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Yayati story and Manu Smriti

From: Venk Nagarajan (
Date: Fri Sep 24 1999 - 08:19:23 PDT

Dear Bhagavatas,
namo narayana.
I am writing in regards to a post I submitted about material wealth
(about two weeks ago), with quotes from the manu smriti.  While reading
the Mahabharata, I came across the story of Yayati, which reiterates one
of my 
favourite quotes from the manu smriti (verse 94 (pasted below.)  I want 
to share this with all of you.  I am sure most bhagavatas know the story, 
but I will present it again anyway.  (Sri. Anbil Ramaswamy has also
referred to the yayati story in his posting today in the commentary on
verse 1.13)  Repeated exposure to truths can never be fruitless; it will
only help to make the manifestation of this truth fuller.)
Note, if this knowledge (truth ) had already manifested fully, we would
all be 
leading our life in accordance with the dharmasAstrAs. 
Knowledge is independent of the body and mind, it is self-manifesting.  It
reveals itself to the knower the jiva.  An individual can have a great
store of knowledge without the
ability to express this knowledge.  Whereas, another can have a sharp mind
with which he or she can process information obtained through the senses
(when in contact with objects, for instance books), but has a very
contracted store of knowledge.) These postings do not represent knowledge
but rather objects that may act as a catalyst for the
Self-manifesting knowledge.  I have a dearth of knowledge; that  is why I
need to make use of this body and mind to try to stimulate that
self-manifesting knowledge.

Chapter 2 verse 94
" Desire is never extinguished by enjoyment of desired objects; it only
grows stronger like the fire fed with clarified butter."

The Story of Yayati as in Sri. C. Rajagopalachari's Book:

" Emperor Yayati was one of the ancestors of the pandavas.  He had never
known defeat: He followed the dictates of the sastras, adored the gods and
venerated his ancestors with intense devotion.  He became famous as a
ruler devoted to the welfare of his subjects.

"However, he became prematurely old by the curse of Sukracharya for having
wronged his wife Devayani.  In the words of the poet of the Mahabharata:
"yayati attained old age which destroys beauty and brings on miseries."   

"Yayati, who found himself suddenly an old man, was still haunted by the
desire for sensual enjoyment.  He had five beautiful sons, all virtuous
and accomplished.  Yayati called them and appealed piteously to their
affection:"the curse of your grandfather Sukracharya has made me
unexpectedly and prematurely old.  I have not had my fill of the joys of
life; for, not knowing what was in store for me, I lived a life of
restraint, denying myself even lawful pleasures.  One of you ought to bear
my burden of my old age and give his youth in return.  He who agrees to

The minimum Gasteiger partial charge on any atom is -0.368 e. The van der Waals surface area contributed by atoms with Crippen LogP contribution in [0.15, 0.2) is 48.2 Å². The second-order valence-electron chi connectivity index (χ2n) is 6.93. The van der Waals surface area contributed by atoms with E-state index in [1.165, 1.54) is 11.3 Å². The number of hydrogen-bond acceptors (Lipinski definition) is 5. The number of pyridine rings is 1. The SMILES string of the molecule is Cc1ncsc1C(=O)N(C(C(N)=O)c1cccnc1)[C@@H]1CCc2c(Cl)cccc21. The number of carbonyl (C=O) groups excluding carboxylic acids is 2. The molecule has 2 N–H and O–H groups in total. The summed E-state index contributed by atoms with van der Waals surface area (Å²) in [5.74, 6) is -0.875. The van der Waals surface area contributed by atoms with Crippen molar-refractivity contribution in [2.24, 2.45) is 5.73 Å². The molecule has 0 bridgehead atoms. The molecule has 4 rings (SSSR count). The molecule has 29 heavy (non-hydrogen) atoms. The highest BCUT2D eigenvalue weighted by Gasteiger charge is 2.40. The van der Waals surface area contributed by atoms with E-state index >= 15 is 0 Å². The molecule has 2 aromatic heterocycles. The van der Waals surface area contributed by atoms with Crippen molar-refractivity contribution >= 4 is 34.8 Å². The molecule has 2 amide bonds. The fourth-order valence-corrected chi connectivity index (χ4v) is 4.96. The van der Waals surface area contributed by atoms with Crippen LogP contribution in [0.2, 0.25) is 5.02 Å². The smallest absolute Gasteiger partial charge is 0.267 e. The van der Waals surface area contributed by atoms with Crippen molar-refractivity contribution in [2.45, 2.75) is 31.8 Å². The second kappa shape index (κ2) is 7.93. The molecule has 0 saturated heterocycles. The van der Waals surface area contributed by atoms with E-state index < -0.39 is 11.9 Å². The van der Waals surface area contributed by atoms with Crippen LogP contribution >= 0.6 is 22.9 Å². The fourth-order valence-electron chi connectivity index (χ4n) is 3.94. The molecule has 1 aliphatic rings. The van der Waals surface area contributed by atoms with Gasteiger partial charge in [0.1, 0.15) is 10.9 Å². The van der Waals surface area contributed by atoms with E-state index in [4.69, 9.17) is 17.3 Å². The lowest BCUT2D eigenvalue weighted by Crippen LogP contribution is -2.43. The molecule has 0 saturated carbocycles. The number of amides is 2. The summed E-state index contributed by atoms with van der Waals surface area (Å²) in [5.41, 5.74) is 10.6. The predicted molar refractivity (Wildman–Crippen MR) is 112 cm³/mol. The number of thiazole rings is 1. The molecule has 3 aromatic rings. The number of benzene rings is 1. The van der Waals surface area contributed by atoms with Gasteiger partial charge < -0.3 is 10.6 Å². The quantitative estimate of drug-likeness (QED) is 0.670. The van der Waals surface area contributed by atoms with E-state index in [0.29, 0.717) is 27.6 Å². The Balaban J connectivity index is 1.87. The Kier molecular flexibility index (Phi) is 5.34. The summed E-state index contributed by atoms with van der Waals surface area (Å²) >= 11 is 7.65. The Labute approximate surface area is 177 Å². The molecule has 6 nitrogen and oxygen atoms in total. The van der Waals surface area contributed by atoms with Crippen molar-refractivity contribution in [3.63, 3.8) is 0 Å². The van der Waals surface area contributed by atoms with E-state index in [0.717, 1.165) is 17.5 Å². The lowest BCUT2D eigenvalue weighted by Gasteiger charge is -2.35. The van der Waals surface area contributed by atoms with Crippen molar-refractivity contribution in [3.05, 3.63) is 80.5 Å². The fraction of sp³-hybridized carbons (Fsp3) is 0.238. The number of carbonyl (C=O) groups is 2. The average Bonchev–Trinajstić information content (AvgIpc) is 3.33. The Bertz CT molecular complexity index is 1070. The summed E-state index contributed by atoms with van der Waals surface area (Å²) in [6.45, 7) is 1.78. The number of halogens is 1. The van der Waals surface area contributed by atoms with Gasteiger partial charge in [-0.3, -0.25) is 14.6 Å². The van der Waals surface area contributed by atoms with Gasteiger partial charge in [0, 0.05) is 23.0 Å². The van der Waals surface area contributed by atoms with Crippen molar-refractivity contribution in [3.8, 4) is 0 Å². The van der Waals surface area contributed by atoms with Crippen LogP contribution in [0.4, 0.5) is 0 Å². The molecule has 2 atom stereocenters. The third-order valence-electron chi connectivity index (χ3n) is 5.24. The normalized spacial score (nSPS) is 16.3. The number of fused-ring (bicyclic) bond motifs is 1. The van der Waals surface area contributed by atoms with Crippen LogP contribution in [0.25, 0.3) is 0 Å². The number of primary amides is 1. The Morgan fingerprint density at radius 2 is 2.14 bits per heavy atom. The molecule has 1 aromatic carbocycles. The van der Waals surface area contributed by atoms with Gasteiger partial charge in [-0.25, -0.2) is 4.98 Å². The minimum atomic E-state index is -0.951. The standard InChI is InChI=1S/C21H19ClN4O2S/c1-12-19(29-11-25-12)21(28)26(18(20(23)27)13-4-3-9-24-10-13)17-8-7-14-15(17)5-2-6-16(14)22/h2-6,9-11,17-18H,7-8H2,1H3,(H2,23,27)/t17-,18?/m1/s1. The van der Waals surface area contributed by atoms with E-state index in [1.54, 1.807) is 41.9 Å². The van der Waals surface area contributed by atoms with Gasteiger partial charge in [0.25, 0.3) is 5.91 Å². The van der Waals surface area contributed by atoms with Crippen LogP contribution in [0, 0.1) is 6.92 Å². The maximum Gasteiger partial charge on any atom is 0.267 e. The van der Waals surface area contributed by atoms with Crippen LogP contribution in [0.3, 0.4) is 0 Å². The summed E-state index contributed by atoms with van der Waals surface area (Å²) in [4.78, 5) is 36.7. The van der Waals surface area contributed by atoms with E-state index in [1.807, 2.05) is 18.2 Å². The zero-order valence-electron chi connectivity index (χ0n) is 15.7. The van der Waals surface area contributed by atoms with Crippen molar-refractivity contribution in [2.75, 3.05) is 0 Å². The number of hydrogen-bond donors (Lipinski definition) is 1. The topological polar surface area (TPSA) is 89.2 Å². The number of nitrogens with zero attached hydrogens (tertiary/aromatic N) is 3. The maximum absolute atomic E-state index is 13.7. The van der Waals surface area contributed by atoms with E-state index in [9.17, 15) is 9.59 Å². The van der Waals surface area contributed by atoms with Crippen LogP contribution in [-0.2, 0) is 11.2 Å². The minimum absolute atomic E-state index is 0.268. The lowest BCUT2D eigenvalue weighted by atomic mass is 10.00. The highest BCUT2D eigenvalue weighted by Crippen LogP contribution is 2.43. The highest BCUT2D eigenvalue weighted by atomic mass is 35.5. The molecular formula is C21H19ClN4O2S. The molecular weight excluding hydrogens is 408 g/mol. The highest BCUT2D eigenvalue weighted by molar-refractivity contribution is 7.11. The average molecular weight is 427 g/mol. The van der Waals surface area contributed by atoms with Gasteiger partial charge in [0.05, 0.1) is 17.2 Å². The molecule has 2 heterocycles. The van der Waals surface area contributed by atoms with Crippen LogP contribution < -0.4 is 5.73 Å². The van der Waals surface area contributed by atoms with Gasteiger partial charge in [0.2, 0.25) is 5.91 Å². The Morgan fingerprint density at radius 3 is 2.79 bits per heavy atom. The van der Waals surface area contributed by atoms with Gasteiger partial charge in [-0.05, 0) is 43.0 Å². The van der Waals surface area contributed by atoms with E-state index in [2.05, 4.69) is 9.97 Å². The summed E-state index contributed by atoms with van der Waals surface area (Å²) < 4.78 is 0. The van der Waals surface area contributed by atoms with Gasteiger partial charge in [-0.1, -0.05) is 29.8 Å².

this and bestows his youth on me will be the ruler of my kingdom.  I
desire to enjoy life in the full vigor of youth."

"He first asked his eldest son.  That son replied: "O great king, women
and servants will mock at me if I were to take upon myself your old age.
I cannot do so.  Ask my younger brothers who are dearer to you than
myself."  When the second approached, he gently refused with the words:
"father you ask me to take up old age which destroys not only strength and
beauty but also -as I see-wisdom.  I am not strong enough to do so.

The third and fourth sons also refused.  "Yayati was struck with sorrow at
the refusal of the four sons.  Still, hoping against hope, he supplicated
his last son who had never yet opposed his wishes:"You must save me.  I am
afflicted with this old age with its wrinkles, debility and grey hairs as
a result of the curse of Sukracharya.  It is too hard a trail!  If you
will take upon yourself these infirmities, I shall enjoy life for just a
while more then give you back your youth and resume my old age and all its
sorrows.  Pray, do not refuse as your elder brothers have done.  Puru, the
youngest son, moved by filial love, said: "Father I galdly give you my
youth and relieve you of the sorrows of old age and cares of state.  Be
happy.  Hearing these words Yayati embraced him."

"Yayati enjoyed life for long, and not satisfied, went later to the garden
of Kubera and spent many years with an aspara maiden.  Afetr long years
spent in vain efforts to quench desire indulgence, the truth dawned on
him.  Returning to pure, he said:

(Note, since I cannot use bold font, I am using capital leters to
highlight the key point.  Please do not mistake it for shouting.) (I am
explicating this because on a previous occasion a bhagavata mistook the
use of capital letters for shouting.)


This goes to show, repeated exposure to truths can never be fruitless; it
will only help to make the manifestation of this truth fuller.)  Note, if
this knowledge (truth ) had already manifested fully, we would all be
leading our life in accordance with the dharmasAstrAs. 

Adiyen ramanuja dasan,